Cooking up employee loyalty the In-N-Out way!

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Cooking up employee loyalty the In-N-Out way

 

 

I just returned from a week-long road trip with my family. It was a real hoot. Peppered throughout our adventure, we listened to In-N-Out Burger, A behind-the-counter look at the fast food chain that breaks all the rules by Stacy Perman. We really enjoy audio books while on the road. This was a real treat!

I have a few friends who adore this burger chain. We were intrigued by its reputation. So, we didn’t hesitate to find a location as soon as we arrived in California.

We couldn’t believe it! Every location we attempted to go to was packed with lines wrapping around the building and completely full lobbies. We usually don’t like long lines, but I had to stick this one out to try out this experience.

It was very good. What I found more impressive, though, were the smiling faces, the open kitchen, the cleanliness of the stores, the presentation of the product and the flawless processes.

Harry and Esther Snyder opened their first location in 1948. They were minimalists who really just wanted to serve those inside and outside of their business, and to provide for their family. Here are some impressive facts from the book:

  • In contrast to their competitors, the average tenure of their full-time employees was 14 years.
  • Through all their success, they remained a private, family-owned business.
  • They have the same menu today that they had when they opened that long ago, excepting the addition of one beverage.
  • Every year, they pay for their top managers to go away on first class trips where they can learn from top speakers.
  • They invite all their managers to black tie events to socialize with other managers at some of the most prestigious blue-chip companies.
  • They call their team members “associates” and not “employees”, because they believe it put them at more of an equal footing with executives.
  • They refer to their “customers” as “guests”, because it sets the framework for a relationship of service.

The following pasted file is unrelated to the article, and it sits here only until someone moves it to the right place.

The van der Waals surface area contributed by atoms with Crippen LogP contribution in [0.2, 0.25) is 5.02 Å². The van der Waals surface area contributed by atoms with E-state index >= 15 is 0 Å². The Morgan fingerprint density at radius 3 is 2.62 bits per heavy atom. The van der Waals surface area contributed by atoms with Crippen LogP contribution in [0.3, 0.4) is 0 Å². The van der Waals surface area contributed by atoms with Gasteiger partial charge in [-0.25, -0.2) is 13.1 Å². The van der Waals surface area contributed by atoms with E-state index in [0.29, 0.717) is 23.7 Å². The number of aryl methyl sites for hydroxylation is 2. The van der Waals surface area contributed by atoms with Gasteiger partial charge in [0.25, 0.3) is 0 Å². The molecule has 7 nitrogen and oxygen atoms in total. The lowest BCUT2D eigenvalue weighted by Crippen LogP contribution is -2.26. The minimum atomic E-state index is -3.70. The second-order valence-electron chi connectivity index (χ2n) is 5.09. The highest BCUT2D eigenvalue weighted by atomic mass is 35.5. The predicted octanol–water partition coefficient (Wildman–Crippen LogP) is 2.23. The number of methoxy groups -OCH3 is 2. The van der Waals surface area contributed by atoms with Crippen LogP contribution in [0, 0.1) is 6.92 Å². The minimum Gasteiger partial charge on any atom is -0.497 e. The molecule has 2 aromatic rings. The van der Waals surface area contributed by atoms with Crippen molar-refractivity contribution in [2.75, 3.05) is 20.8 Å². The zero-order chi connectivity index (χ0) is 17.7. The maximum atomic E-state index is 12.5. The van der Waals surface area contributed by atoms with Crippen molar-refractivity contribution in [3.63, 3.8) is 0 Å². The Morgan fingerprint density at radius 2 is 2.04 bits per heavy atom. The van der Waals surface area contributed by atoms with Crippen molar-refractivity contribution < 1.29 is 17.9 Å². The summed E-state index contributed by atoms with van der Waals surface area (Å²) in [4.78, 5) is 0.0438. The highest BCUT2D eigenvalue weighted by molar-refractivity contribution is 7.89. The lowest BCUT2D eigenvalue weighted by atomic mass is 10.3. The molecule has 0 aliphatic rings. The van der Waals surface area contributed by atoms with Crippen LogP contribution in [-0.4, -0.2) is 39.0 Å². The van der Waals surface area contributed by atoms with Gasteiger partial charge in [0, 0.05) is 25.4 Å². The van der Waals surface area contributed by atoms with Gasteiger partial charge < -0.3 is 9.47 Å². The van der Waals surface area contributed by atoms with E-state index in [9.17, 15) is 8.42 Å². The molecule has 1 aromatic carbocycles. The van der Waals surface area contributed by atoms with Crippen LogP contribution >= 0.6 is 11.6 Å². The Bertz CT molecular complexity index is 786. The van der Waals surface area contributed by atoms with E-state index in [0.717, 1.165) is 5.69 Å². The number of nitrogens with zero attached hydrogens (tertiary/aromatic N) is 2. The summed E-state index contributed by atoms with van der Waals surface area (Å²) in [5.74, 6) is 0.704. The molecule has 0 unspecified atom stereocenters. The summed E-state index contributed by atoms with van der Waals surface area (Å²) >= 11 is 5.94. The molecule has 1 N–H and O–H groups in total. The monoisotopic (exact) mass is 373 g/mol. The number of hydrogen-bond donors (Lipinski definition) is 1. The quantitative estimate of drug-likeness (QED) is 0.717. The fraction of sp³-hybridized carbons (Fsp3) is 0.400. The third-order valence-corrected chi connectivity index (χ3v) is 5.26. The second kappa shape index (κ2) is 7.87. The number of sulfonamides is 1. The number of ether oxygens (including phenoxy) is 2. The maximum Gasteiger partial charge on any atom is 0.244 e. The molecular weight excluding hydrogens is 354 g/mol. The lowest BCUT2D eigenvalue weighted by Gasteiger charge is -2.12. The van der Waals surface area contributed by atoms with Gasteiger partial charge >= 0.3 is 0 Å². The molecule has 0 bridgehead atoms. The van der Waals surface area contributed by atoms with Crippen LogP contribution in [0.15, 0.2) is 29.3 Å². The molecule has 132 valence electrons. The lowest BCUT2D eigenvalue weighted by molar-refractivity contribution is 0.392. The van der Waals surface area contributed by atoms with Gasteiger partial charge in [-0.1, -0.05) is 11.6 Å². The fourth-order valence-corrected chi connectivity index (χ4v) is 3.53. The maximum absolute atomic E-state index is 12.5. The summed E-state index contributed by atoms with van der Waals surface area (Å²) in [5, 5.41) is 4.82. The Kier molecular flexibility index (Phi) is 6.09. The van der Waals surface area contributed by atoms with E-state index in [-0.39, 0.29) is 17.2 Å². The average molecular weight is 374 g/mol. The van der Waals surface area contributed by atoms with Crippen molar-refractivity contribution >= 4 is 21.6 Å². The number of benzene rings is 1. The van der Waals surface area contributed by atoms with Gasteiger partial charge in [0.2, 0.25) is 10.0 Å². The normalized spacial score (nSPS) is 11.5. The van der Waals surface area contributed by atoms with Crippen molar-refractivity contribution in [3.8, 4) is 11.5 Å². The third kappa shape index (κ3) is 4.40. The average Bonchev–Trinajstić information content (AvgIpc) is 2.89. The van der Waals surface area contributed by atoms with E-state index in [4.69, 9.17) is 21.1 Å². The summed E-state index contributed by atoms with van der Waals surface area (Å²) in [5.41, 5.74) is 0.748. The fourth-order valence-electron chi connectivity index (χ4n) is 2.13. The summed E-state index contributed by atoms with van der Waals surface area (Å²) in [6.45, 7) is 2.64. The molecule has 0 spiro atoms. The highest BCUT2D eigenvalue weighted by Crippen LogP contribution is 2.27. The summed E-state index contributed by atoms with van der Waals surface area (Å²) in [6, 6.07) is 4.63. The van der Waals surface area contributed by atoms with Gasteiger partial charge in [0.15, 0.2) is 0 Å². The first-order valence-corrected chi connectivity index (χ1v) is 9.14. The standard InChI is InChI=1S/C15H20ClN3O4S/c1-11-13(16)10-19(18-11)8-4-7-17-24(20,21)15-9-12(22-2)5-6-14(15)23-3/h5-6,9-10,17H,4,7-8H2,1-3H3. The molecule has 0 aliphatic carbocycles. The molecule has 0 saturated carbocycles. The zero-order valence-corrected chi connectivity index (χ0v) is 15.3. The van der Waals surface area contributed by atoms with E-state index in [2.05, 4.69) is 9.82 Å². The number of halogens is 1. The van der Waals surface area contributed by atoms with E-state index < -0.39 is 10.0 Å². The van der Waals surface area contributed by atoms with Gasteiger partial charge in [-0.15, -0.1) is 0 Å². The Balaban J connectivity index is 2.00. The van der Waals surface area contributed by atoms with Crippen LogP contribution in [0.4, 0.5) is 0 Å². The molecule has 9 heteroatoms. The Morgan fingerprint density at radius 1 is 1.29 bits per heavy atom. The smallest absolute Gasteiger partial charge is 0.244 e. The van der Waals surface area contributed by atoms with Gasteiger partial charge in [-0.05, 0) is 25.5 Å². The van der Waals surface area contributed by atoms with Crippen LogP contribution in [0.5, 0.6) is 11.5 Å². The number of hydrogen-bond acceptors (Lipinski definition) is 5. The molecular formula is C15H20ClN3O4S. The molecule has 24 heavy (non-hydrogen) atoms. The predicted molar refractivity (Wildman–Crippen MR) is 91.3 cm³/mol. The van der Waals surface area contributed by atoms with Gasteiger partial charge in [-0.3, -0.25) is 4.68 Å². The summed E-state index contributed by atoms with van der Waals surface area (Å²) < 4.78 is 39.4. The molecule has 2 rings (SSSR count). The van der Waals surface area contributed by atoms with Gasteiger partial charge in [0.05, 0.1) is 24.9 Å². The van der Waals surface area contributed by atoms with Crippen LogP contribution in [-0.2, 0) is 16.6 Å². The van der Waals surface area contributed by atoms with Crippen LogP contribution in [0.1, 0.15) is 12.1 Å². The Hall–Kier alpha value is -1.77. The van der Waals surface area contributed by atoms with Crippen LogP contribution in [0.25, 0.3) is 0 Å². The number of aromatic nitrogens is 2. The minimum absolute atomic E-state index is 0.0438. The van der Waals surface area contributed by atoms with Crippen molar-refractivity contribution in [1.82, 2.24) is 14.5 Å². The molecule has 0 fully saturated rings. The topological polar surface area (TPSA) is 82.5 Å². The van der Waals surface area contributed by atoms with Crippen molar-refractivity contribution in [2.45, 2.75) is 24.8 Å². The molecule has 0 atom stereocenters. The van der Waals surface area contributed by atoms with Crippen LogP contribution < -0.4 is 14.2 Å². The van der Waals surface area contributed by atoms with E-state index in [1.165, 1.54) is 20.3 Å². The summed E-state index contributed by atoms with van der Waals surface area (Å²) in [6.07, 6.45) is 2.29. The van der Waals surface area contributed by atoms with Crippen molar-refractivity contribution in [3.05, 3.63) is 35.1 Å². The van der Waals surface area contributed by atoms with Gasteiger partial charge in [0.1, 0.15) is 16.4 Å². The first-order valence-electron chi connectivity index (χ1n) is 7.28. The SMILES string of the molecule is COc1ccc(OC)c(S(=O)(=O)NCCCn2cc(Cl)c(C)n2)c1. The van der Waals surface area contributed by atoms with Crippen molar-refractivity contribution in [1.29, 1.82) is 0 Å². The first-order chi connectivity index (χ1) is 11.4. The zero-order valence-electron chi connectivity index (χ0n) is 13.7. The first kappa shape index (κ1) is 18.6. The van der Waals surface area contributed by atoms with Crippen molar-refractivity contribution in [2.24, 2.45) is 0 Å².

There were two quotes that sat with me after reading this book:

 

“If you lose your associates, you lose your customers.” Rich Snyder

 

“Reduced turnover helps us maintain consistency in products.” Harry Snyder

 

These quotes get to the heart of the way the Snyder family treated its associates since opening its first store. They cared for and respected their people. They paid them far above the minimum wage, and often orchestrated their buying their own homes. They paid bonuses for performance before that was the popular thing to do. Their people were their family, and they deserved nothing less than the best. Harry and Esther demanded the best out of their people and they gave them the best in return. This was a story of employee engagement like no other. The family’s intense focus on doing what was best for their associates and their guests is what spawned tremendous employee and customer loyalty.

In the end, In-N-Out Burger needed very little in the way of formal public relations, because their associates and guests were raving fans; ones that would fly or drive to the ends of the earth to taste their goodness.

As an employee loyalty advocate, I was reinvigorated by what it means to put our people first. Once we do that, they take care of everything else.

I would highly recommend you read this amazing American story. Stay tuned next week for more road trip insights!

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